Monday, 2 March 2015

Arthur Christmas (2011)

You know what I never thought I needed? Another Santa movie. Everyone thinks that it's a great idea, but there are only so many ways you can adjust the Santa legend to be “cool.” Remember when Tim Allen found out that being Santa Claus was contagious? That worked, but only once. Or what about Santa having a brother named Fred? That didn't pan out so great. I think it's hard to try and make such an old tale fresh again, and Arthur Christmas gives it another try.

The movie starts with Santa (Jim Broadbent) and a elite team of elves flying across the world in their state of the art present delivering ship. This is Santa's 70th year as the big man and is expected to pass the torch to his oldest son Steven (Hugh Laurie), just as his father did to him so many years ago. His other son, Arthur (James McAvoy), doesn't get as much recognition, but loves Christmas and enjoys his job in the letter department as he gets to correspond with all of the little boys and girls. The Christmas night is complete and it turns out Santa isn't quite ready to leave his position as head Claus. However, due to an error, one present got left out from the drop and there is a young girl in England who will wake up on Christmas morning with nothing from Santa. Steven says that it's a reasonable margin of error, after all, billions of children got their presents. Santa doesn't think it can be done in time. Arthur, however, won't give up and recruits the help of Grandsanta (Bill Nighy), Santa's father, and they go off to do an unauthorized present drop in Santa's old sleigh.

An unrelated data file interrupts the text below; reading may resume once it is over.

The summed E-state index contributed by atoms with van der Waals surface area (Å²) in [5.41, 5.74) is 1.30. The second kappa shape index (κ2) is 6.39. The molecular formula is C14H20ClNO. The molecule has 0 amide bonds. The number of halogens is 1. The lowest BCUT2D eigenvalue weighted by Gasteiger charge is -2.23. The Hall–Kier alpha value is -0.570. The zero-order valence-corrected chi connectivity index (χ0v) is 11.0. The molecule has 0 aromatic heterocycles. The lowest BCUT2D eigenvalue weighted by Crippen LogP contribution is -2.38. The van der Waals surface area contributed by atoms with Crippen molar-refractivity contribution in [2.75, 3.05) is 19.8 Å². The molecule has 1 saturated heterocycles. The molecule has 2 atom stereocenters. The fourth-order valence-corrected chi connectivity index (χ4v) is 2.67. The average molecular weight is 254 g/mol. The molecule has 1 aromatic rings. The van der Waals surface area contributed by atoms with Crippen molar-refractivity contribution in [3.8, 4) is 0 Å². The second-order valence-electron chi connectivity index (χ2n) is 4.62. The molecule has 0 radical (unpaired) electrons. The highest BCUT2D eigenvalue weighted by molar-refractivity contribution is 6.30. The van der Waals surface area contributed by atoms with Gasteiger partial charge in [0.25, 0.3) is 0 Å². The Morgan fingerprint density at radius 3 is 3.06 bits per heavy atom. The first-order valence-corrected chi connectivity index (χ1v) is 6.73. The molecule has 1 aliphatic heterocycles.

Arthur Christmas was just not a film I had any intention of seeing. A lot of the time kids Christmas movies just aren't my cup of tea. But I started to find out more and more about it and eventually decided it was worth checking out. First was the fact that it was made by Aardman Studios, the creative forces behind the brilliant Wallace and Gromit series as well as Chicken Run. This isn't their first venture into computer animation, but it is the first time they distances themselves from their typical Aardman art style; Their CG film Flushed Away imitated their token claymation look. The other main thing that brought me to see this film was the overwhelmingly positive reviews. It is currently at 92% on Rottentomatoes, which is impressive for a holiday kids movie, to say the least.

I would say that it might be a little bit overrated by the critics, but I can't deny that Arthur Christmas is a really charming little movie. It's a lot of fun and I like their take on the “modern” Santa where he has a militarized team of elves and a state of the art flying ship with camouflage capabilities. They really took an amusing, unique spin the Santa story.

The story moves at a fairly good pace for the most part, except for the first act. The opening half hour happens all very fast and there is so much business going on that it can be a bit too much to take in and might be a bit off putting. Once the main conflict is established however, the story movies at a comfortable speed and we get to understand the characters better and see that there is more to them than the caricatures that they could have fallen back to. The script is also surprisingly witty at times. It is very kid friendly, but isn't without some bite at times, particularly from scenes with the Grandsanta.

While the movie is flawed, it is a good time overall. And it helps that the protagonist, Arthur, is extremely loveable. That's what makes the movie work. Just like its hero, it is so well intentioned that you really don't want to hold anything against it. It just tells a simple story about a young guy, living under the shadow of his father and brother, but still just trying to do the right thing, regardless of reward or recognition. So, yes, I'd say that's a film worth taking your kids to.

3 Stars

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